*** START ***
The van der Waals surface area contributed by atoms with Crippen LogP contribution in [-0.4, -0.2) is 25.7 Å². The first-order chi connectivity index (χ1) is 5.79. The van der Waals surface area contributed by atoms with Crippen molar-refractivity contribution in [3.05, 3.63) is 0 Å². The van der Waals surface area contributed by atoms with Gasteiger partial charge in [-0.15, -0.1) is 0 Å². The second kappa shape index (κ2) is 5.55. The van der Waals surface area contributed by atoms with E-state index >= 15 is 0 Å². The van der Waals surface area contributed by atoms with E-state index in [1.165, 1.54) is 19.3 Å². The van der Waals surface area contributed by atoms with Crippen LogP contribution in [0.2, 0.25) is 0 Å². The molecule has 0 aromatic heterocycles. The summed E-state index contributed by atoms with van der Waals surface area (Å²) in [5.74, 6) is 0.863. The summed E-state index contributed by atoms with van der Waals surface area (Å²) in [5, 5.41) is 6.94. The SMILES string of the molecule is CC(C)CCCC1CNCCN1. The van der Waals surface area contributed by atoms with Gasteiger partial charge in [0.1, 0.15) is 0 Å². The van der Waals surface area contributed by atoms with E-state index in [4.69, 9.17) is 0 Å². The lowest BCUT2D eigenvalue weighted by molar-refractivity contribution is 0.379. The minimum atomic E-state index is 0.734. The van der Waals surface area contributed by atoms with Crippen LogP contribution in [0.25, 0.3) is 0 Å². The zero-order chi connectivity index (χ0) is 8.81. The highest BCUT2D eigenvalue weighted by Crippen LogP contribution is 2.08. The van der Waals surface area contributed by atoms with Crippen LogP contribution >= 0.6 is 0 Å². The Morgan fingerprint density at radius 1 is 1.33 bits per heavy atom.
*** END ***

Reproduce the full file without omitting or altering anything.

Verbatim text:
The van der Waals surface area contributed by atoms with Crippen LogP contribution in [-0.4, -0.2) is 25.7 Å². The first-order chi connectivity index (χ1) is 5.79. The van der Waals surface area contributed by atoms with Crippen molar-refractivity contribution in [3.05, 3.63) is 0 Å². The van der Waals surface area contributed by atoms with Gasteiger partial charge in [-0.15, -0.1) is 0 Å². The second kappa shape index (κ2) is 5.55. The van der Waals surface area contributed by atoms with E-state index >= 15 is 0 Å². The van der Waals surface area contributed by atoms with E-state index in [1.165, 1.54) is 19.3 Å². The van der Waals surface area contributed by atoms with Crippen LogP contribution in [0.2, 0.25) is 0 Å². The molecule has 0 aromatic heterocycles. The summed E-state index contributed by atoms with van der Waals surface area (Å²) in [5.74, 6) is 0.863. The summed E-state index contributed by atoms with van der Waals surface area (Å²) in [5, 5.41) is 6.94. The SMILES string of the molecule is CC(C)CCCC1CNCCN1. The van der Waals surface area contributed by atoms with Gasteiger partial charge in [0.1, 0.15) is 0 Å². The van der Waals surface area contributed by atoms with E-state index in [4.69, 9.17) is 0 Å². The lowest BCUT2D eigenvalue weighted by molar-refractivity contribution is 0.379. The minimum atomic E-state index is 0.734. The van der Waals surface area contributed by atoms with Crippen LogP contribution in [0.25, 0.3) is 0 Å². The zero-order chi connectivity index (χ0) is 8.81. The highest BCUT2D eigenvalue weighted by Crippen LogP contribution is 2.08. The van der Waals surface area contributed by atoms with Crippen LogP contribution >= 0.6 is 0 Å². The Morgan fingerprint density at radius 1 is 1.33 bits per heavy atom.